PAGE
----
What is coaching in the context of education?
Coaching is moving away from what many of us in the education profession feel most comfortable with and that is to support our learners through giving them the benefit of our expertise, superior knowledge and deeper understanding.
Learning coaching skills provides teachers with the tools to help pupils to find their own solutions, take risks and feel comfortable with making mistakes if there is some learning that comes out of the error.
There is profound evidence to suggest that coaching in education will enhance learning and development for leaders, teachers, support staff and for pupils across all key stages.
A coach is looking to increase the self-awareness of the individual they are coaching, leading to the coachee identifying their own strengths and how they can build on these to learn and improve.
Coaching is non-directive and non-judgemental.
The coach will not give the answer or suggest a viable solution.
A coach will use his or her skills to tease out of the coachee a way forward that belongs to them.
What are the skills a coach needs?
There are several skills a coach needs to learn or enhance in order to ensure that he or she can truly support others in their own learning journey.
There are only certain ways to ask a question that will mean the recipient of that question has to think carefully about their answer. A coach does not want to hear a coachee give a yes or no answer, there is nothing he or she can learn about what the coachee is thinking or how the coachee feels about certain change or challenge.
Questions that start with:-
Where……? What……..? When……? How………? Who………? Which………?
require an answer that is more than just yes or no “How would you approach that differently next time?” is far more likely to allow the coach to find out what the coachee is thinking than a similar question, “Do you think you could try a different approach next time?”
Active listening is crucial to effective and beneficial coaching. There is plenty of research that suggests we only hear 40% of what anyone is saying to us.
There is a plethora of mind chatter that gets in the way and stops us from listening actively. A good coach can eliminate the mind chatter and listen attentively to the coachee, gaining insight into the mindset of the coachee.
Listening is not just about what we hear it is also about the body language the coachee and the coach display as they embark on a coaching conversation.
Body language is louder than the spoken word. The website Business Balls has a very comprehensive section on reading the signals that the body displays, click here to download a copy.
A coach needs to have the skills that will allow the person they are coaching to be reflective.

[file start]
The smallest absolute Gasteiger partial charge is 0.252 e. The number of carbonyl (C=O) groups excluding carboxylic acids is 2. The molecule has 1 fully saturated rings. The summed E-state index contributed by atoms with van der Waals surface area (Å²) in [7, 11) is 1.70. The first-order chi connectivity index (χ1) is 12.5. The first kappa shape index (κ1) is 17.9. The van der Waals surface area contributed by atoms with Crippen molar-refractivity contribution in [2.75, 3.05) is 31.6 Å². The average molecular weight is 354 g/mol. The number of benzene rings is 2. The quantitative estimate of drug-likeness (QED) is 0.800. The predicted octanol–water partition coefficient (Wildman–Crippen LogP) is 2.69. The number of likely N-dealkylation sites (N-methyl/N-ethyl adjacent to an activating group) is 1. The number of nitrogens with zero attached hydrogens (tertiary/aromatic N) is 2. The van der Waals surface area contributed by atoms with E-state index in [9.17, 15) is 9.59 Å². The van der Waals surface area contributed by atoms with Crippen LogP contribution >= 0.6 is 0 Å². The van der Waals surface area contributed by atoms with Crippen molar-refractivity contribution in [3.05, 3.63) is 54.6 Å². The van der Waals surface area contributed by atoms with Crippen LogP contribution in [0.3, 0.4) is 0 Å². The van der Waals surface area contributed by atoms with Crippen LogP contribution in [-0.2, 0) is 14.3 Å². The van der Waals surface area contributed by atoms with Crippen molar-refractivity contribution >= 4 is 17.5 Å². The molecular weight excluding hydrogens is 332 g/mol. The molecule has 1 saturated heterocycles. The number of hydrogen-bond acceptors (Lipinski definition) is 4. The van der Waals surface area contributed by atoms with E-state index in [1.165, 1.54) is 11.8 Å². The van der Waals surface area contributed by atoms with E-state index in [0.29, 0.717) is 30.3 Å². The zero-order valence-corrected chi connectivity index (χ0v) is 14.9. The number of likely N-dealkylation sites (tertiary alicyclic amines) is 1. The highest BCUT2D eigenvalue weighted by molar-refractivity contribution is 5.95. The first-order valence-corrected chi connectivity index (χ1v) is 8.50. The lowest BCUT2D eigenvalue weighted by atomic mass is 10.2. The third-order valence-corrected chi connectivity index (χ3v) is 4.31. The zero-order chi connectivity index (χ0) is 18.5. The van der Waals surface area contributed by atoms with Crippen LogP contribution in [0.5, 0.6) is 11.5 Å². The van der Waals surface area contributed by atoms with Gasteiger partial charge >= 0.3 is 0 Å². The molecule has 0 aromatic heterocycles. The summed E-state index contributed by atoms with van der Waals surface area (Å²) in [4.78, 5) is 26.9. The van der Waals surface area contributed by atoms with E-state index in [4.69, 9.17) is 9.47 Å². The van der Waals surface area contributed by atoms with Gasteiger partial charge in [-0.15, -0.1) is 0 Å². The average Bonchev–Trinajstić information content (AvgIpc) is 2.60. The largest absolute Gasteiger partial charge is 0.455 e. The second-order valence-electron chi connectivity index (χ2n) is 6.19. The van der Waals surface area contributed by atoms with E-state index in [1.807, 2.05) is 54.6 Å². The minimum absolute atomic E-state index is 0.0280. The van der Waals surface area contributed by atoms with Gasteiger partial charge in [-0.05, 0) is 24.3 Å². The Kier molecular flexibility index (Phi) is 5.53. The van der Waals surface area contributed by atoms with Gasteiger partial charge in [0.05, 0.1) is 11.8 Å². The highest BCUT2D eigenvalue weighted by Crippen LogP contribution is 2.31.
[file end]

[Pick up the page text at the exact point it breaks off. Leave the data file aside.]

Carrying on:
To be able to focus on what they are good at and how they can use their strengths to enhance their learning and improve in order to fill gaps in their own learning.
Telling someone what to do to improve does not encourage self-reflection, on the contrary it can lead to resentment and a belief that it is the coaches fault that change has not happened quickly enough.
Coaching is not a soft option, asking open questions and waiting for an answer is difficult and often for those new to coaching can be excruciating. It can feel awkward when the coachee is silent, trying to think of an answer when they were expecting the coach to do that for them.
A lot lies behind what the coachee is saying or not saying, it requires a lot of skill to build the trust and rapport that will truly allow the coachee to find their own solutions, feel comfortable with the chance to reflect on what went wrong and how they can put it right and feel safe with sharing their innermost thoughts.
A coach needs to be empathetic and not judgemental. The reason behind a particular behaviour or action is both known and unknown by the coachee, whatever the issue is, belongs to the coachee and not the coach. Understanding this is critical to success.
Skilful question and active listening allows the coach to carefully analyse the situation and prepare the next questions to draw out of the coachee what they want to do next.
“A masterful coach is a leader who by nature is a vision builder and value shaper, not just a technician who manages people to reach their goals and plans through tips and techniques. To be able to do this requires that the coach discover his or her own humanness and humanity, while being a clearing for others to do the same”
Elena Aguilar The Art of Coaching: Effective Strategies for School Transformation
“a one – to – one conversation focused on the enhancement of learning and development through increasing self-awareness and a sense of personal responsibility, where the coach facilitates the self-directed learning of the coachee through questioning, active listening and appropriate challenge in a supportive and encouraging climate”
Christian van Nieuwerburgh Coaching in Education: Getting Better Results for Students, Educators and Parents
"Coaching is unlocking a person's potential to maximise their own performance. It is helping them to learn rather than teaching them".
John Whitmore Coaching for People and Performance